Slop-buckets of sentiment promote a "t'was ever thus" complacency in the film's pat readings of interpersonal relationships.
The feel-good, Gotham-set docu “Love, Etc.” hand-picks supposedly prototypical couples and singles at emotional flashpoints in their assorted sex lives. Slop-buckets of sentiment promote a “t’was ever thus” complacency in the film’s pat readings of interpersonal relationships, and one suspects helmer Jill Andresevic has tilted her subjects’ stories toward the B.O.-friendly plotlines of hit Hollywood and even Bollywood narratives. Truth may be stranger than fiction, but schmaltz-drenched nuggets of familiarity sometimes sell the very best, and the commercial viability of Andresevic’s glossy little film was borne out by its Hamptons fest audience award.
Already divided by chapter headings that sometimes sound like greeting-card inscriptions (“Getting Married,” “First Love, “Starting Over” and the like), “Love, Etc.” also structures itself around New York’s different boroughs, as introductory animated graphics swoop down on a map of the city.
Queens’ Ethan Teicher, a divorced 40-year-old who works in construction, telegraphs his frustration while on a break with pals, standing on a street corner watching girls go by. Ethan’s 12-year-old son, Noah, tries to fix him up with a schoolmate’s mom, but the relationship fizzles, leaving Ethan to turn around and cutely address the camera: “For all of you sitting there with a partner, be thankful!”
In Soho, the juve demographic is covered by Brazilian teen Gabriel Amati and his moony, hand-holding affair with his “first U.S. girl,” Danielle Short. The all-business Short, occasionally refusing passionate advances to do schoolwork in preparation for Dartmouth, plays realist to Amati’s idealist.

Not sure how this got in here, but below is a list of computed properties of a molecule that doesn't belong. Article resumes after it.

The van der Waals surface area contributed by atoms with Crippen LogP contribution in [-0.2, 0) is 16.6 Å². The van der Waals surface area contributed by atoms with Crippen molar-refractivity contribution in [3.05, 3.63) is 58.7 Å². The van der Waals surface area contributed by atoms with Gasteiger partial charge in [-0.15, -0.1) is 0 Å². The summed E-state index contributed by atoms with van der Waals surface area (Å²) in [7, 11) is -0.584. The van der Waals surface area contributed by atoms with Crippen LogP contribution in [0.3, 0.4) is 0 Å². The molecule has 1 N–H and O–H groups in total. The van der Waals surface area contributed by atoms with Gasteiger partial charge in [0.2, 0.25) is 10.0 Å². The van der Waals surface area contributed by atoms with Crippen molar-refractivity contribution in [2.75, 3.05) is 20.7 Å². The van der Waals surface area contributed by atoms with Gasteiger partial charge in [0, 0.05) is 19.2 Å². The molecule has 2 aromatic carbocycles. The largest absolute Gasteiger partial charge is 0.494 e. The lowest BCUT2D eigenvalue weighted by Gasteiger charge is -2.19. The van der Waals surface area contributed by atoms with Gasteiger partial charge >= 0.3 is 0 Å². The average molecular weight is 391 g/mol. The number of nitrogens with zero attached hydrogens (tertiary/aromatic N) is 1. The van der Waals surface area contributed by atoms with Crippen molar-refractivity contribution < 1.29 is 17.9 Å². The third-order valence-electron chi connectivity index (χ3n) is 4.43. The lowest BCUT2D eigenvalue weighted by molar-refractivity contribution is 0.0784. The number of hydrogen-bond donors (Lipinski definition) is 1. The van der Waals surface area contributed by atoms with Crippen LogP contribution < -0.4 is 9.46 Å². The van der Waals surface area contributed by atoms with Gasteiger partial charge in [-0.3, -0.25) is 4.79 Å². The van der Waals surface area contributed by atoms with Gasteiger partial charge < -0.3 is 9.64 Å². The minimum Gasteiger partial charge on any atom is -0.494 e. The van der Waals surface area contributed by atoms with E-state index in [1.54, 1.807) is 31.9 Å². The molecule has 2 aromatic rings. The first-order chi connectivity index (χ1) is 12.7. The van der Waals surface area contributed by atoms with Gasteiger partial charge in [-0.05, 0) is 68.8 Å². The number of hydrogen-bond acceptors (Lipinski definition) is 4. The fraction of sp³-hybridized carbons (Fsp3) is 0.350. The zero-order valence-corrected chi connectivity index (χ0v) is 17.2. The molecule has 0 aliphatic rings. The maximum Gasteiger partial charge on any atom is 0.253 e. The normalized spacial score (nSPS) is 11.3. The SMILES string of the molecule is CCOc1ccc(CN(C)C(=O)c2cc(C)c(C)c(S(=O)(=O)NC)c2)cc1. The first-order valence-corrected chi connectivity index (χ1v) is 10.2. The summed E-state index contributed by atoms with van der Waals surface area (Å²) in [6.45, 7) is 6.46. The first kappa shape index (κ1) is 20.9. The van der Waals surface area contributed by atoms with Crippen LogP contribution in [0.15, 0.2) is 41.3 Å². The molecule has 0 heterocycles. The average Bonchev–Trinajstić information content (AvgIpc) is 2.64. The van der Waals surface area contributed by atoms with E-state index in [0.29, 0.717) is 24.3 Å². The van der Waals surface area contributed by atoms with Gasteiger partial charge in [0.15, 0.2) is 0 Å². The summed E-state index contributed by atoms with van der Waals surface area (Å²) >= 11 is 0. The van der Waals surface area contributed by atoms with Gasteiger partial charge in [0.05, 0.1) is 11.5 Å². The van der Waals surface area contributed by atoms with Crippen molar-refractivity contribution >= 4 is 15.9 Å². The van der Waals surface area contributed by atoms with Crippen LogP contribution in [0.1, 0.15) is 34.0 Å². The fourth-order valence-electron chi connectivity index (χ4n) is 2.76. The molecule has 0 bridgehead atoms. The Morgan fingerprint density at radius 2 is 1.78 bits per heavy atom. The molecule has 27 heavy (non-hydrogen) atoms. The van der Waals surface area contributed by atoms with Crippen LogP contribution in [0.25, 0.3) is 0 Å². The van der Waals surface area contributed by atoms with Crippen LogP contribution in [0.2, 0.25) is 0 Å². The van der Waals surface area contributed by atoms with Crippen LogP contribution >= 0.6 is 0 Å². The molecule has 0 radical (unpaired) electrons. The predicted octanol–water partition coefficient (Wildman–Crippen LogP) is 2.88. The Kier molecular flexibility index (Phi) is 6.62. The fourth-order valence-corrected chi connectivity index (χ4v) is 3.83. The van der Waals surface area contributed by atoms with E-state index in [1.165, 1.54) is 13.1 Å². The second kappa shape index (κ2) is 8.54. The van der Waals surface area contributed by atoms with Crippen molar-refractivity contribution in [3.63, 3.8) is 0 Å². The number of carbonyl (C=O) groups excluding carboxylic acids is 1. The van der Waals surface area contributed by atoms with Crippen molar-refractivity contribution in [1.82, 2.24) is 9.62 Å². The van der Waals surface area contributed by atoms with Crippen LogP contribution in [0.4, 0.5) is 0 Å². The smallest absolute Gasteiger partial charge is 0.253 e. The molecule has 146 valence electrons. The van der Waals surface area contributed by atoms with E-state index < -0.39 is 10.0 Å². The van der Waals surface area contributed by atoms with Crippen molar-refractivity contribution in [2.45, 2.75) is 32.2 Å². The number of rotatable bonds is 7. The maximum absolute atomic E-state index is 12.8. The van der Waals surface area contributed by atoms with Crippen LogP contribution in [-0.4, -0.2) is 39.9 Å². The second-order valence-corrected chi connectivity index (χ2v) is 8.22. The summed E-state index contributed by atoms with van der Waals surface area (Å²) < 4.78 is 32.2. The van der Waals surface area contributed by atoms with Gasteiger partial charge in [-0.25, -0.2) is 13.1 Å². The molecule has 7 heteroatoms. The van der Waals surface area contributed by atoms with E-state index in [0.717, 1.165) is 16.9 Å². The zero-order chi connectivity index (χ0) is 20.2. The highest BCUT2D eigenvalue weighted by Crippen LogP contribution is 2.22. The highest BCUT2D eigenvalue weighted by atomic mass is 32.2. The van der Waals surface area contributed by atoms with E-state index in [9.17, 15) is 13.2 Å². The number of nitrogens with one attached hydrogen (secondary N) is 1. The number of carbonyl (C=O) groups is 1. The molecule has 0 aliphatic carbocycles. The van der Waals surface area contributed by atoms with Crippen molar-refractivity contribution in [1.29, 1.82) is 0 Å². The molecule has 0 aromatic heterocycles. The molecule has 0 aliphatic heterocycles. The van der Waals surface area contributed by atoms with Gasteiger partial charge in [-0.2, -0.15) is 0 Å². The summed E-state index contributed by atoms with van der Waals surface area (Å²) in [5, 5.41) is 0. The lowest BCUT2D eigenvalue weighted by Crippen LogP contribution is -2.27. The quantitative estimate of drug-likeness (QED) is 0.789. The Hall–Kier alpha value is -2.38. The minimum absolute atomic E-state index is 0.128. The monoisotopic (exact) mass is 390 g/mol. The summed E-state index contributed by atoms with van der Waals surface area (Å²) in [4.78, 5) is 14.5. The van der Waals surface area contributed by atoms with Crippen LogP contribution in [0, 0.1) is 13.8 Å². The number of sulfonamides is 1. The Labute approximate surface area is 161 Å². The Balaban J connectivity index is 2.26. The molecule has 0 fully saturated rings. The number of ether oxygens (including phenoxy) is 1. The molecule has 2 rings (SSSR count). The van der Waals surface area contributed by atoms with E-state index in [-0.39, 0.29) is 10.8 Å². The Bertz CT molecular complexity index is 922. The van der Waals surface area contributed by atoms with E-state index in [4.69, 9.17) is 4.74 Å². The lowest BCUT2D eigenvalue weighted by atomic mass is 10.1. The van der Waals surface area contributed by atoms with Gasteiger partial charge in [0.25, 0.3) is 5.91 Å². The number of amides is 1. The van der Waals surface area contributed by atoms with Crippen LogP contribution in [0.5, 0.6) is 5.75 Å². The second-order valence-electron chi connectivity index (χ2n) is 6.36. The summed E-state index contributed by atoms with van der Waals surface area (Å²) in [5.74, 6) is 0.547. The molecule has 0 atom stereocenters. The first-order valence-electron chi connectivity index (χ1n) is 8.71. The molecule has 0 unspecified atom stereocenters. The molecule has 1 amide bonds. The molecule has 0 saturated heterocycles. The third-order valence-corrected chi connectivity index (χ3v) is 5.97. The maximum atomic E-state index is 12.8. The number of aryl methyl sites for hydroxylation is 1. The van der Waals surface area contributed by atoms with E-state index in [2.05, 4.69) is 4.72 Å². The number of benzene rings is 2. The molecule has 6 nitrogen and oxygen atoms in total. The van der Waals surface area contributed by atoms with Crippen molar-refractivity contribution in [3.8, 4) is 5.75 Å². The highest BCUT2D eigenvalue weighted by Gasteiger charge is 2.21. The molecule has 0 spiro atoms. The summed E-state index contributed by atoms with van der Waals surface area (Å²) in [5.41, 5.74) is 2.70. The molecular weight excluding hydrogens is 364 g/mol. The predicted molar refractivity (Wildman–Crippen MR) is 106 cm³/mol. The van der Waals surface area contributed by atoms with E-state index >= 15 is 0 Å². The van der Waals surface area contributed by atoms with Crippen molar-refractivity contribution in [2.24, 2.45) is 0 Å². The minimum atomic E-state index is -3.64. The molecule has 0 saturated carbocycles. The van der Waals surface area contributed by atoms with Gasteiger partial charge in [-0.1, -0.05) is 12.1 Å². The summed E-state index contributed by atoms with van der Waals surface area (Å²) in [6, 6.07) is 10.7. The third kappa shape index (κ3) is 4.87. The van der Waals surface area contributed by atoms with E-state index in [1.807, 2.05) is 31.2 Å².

“Love, Etc.” picks up on the bubbly union between Chitra Siwlal and Mahendra Jaipersaud (she’s a corporate paralegal, he’s an aspiring litigator), five months before their nuptials. Skirting numerous Indian wedding-movie cliches, Andresevic watches the opinionated bride and groom bicker, chronicles their expansive families’ busy preparations and, post-honeymoon, sees Jaipersaud bristle at his untraditional house-husband role.
Brooklyn’s elderly Albert and Marion Mazur nostalgically bask in memories of their half-century-long marriage; the two lived on the same Brooklyn block for years before meeting (under circumstances reminiscent of the prolonged meet-cute of Bing Crosby and Mary Martin in Victor Schertzinger’s likable antique “Rhythm on the River”).
The film’s most unconventional test case is that of gay stage director Scott Ellis. His attempts to reconcile his search for a partner with his desire to raise children seem less hokily generalized and more honest about the messiness of relationships than the other portraits.
In between the oft-intercut segments, Andresevic and lenser Luke Geissbuhler supply crisp, tourist-pleasing shots of happy street dancers, Coney Island crowds, Central Park foliage and side views of buildings whose open windows reveal couples in varying degrees of intimacy.